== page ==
A search for the origins of the word ‘vezel’ reveals it is linked to the Dutch language word for ‘body fibre,’ or something like that.
English translations aside, the moniker quickly zapped the body fibres of Honda distributors as soon as the carmaker unveiled the compact Vezel SUV at the Tokyo motor show.
To a man they were reported as saying that Vezel would likely be a Japanese domestic market name only. American, Australian, British and South African motoring writers were quick to write that Honda surely would not burden its global markets with the name.
Honda NZ general manager Murray Selby told NZ reporters at the Tokyo show that Vezel would be launched here later next year, but he wasn’t sure if the name would be used worldwide or just in Japan.
The name has been laughed about on motoring sites for the past few days. One commentator asked how it would be pronounced: “Vez-ull? Vez-elle? Vee-zel? Vess-el?
American bible Car and Driver said it didn’t matter because it was sure to be changed for the US.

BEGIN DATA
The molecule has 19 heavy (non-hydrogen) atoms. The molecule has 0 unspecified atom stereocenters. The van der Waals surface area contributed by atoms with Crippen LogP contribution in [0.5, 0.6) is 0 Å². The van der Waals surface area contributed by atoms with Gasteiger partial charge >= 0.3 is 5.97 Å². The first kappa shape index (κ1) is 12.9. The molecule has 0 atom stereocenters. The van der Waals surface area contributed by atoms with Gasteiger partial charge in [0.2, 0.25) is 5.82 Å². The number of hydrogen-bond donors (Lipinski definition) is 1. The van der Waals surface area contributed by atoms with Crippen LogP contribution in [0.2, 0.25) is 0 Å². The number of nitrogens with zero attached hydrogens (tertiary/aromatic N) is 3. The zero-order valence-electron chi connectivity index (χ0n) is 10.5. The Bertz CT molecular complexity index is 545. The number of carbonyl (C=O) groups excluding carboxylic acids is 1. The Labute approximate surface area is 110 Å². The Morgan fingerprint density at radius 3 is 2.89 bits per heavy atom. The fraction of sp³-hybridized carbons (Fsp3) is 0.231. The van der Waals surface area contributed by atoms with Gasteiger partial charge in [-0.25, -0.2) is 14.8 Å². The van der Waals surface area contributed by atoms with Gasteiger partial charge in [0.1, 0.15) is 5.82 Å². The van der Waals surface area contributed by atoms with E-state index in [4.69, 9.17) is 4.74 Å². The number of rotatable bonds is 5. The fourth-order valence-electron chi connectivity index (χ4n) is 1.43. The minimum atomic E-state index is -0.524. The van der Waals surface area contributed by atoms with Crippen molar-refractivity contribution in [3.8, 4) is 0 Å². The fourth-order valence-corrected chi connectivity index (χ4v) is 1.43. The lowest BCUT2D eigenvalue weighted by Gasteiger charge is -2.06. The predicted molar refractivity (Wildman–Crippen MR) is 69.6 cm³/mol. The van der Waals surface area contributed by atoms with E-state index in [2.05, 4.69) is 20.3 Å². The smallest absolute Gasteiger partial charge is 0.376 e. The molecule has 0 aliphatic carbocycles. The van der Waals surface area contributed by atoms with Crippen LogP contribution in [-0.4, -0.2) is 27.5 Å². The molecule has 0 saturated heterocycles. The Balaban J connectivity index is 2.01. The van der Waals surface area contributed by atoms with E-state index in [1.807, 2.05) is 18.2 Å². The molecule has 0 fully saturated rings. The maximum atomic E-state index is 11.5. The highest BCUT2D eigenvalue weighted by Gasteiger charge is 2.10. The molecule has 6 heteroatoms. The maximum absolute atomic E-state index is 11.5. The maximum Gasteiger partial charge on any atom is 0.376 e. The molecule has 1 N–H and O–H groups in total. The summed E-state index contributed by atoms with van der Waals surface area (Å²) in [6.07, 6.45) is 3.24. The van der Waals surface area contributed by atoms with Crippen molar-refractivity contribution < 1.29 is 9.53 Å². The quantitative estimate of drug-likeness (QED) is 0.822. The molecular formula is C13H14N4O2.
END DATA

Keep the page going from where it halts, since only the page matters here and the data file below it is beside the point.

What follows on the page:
Honda’s marketing spin was that Vezel “belongs to a new category of automobiles that fuses together multifaceted values at high level.”
Whatever it is, Honda NZ desparately needs something to revive its falling share of the market. It hasn’t appeared in the top 10 sales charts for ages, where it once was a fixture.
The new Jazz might help lift sales numbers when it gets here next year.
Vezel is based on the new Jazz platform and offers two engine choices: a 1.5-litre petrol or a 1.5-litre petrol-electric.
Front and all-wheel drivetrains are available. Vezel, or whatever, will sit below the bigger CR-V in the Honda line-up.